Over the last few years, numerous interesting researches and developments have come from India. If you look at the market today, you will find a lot of young entrepreneurs creating a wave of start-ups in India and coming up with innovative products and solutions. It is also good to see tech giants such as Intel, Mahindra, National Instruments (NI), Tektronix and Texas Instruments (TI) promoting and providing incubation for developing these ideas into final products, starting at college level.

However, we also see that some start-ups fail to even take off. Only a few of them have reached the market and have made profit and a lasting impression. Indian designs hardly get recognised and accepted like the ones coming from the world’s top economies. Discussed below are some of the major reasons why this is happening, and how it can be solved.

Made in India, made for India
The Indian economy is different from other economies on the technology forefront. A large number of innovative ideas that come up here concentrate on assisting at grassroot levels, such as farming. It is difficult, or even pointless, to introduce such indigenous technologies to countries that do not match our living conditions and economies.

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So, either the products should be made with a more universal appeal or should be targeted at markets that are at par with India.

Expectations of developers
In today’s world, innovation is not just about bringing up a breakthrough idea and a product. It is about creation of new economic value for this product and achieving its wide adoption and commercial success.

More often than not, Indian innovators are fascinated with increasing the functionalities and including exclusive features to the product they are developing. What they do not assess is whether the product would sell and in what kind of application areas a customer would get value addition, and if it satisfies regulation and safety standards.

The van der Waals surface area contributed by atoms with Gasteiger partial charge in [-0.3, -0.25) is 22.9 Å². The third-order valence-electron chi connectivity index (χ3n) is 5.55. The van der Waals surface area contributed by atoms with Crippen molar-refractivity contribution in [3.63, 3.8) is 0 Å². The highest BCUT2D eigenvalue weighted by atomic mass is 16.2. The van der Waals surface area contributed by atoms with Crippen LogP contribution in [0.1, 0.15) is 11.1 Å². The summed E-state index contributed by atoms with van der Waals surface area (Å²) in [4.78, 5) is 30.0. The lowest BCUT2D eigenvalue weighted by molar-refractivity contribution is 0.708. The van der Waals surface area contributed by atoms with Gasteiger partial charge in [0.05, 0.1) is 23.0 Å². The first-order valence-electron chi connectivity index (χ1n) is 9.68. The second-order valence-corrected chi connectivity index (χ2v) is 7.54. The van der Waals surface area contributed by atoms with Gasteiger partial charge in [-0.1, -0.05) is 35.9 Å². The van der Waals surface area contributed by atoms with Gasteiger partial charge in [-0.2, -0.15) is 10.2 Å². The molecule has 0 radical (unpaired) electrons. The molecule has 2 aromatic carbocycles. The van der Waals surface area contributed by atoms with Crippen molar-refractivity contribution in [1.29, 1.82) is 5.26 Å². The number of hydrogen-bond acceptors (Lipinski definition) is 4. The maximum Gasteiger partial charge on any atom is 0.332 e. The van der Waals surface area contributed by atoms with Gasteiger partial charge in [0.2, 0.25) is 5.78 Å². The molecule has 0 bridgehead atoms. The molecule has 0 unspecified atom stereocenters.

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After spending a lot of time and money developing the product, they start thinking about things like who will buy the product, how to sell it, how to get it certified and more. So they end up selling in Indian markets only and are unable to recover the cost without venturing out to international markets.

Quoting veteran scientist Dr Raghunath Anant Mashelkar, “In the field of innovation, India’s image is bad across the world because of our tendency to have jugaad. This means getting less from less people. We bypass everything and somehow fix things. The idea of affordable excellence is what India needs to support.”

Expectations of consumers
As previously mentioned, we find that some innovators try to add as many features as possible into a single product. But increased functionalities do not always excite end users. More integration generally affects the ease-of-use because system complexity increases with increased features.

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Maintaining a simple user interface (UI) is a major factor that engineers should be careful about, but sometimes they fail in keeping it simple and easy to understand from the consumer point of view. The product would not be successful if it is not implemented in a way the customers find useful and simple.

Another major area where innovators fail is pricing. Countries like India have a price-sensitive market, and unless the product has an affordable price point, and its design blends in with the ecosystem of the country, selling the product could be difficult.

Safety and security concerns
It is important to understand standard safety, security and regulatory requirements, and make sure that the end product satisfies this criterion. Engineers in India often fail to think through and probably do not know or do not even consider that.